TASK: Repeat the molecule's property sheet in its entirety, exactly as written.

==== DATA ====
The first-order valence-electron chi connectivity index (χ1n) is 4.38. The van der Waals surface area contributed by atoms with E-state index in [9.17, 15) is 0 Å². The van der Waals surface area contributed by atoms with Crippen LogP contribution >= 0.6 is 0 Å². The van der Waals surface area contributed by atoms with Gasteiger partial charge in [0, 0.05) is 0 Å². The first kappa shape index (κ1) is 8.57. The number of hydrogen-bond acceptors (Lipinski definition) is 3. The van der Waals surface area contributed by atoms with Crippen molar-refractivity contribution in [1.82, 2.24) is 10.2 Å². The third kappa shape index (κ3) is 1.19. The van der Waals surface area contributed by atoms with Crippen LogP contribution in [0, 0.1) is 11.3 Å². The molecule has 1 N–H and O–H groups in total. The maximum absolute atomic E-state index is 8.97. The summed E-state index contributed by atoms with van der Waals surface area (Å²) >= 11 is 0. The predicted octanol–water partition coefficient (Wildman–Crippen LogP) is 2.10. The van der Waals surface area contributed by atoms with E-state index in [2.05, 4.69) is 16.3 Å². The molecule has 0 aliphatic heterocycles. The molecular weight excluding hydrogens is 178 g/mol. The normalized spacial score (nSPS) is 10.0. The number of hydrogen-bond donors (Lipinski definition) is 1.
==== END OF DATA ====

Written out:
The first-order valence-electron chi connectivity index (χ1n) is 4.38. The van der Waals surface area contributed by atoms with E-state index in [9.17, 15) is 0 Å². The van der Waals surface area contributed by atoms with Crippen LogP contribution >= 0.6 is 0 Å². The van der Waals surface area contributed by atoms with Gasteiger partial charge in [0, 0.05) is 0 Å². The first kappa shape index (κ1) is 8.57. The number of hydrogen-bond acceptors (Lipinski definition) is 3. The van der Waals surface area contributed by atoms with Crippen molar-refractivity contribution in [1.82, 2.24) is 10.2 Å². The third kappa shape index (κ3) is 1.19. The van der Waals surface area contributed by atoms with Crippen LogP contribution in [0, 0.1) is 11.3 Å². The molecule has 1 N–H and O–H groups in total. The maximum absolute atomic E-state index is 8.97. The summed E-state index contributed by atoms with van der Waals surface area (Å²) >= 11 is 0. The predicted octanol–water partition coefficient (Wildman–Crippen LogP) is 2.10. The van der Waals surface area contributed by atoms with E-state index in [2.05, 4.69) is 16.3 Å². The molecule has 0 aliphatic heterocycles. The molecular weight excluding hydrogens is 178 g/mol. The normalized spacial score (nSPS) is 10.0. The number of hydrogen-bond donors (Lipinski definition) is 1.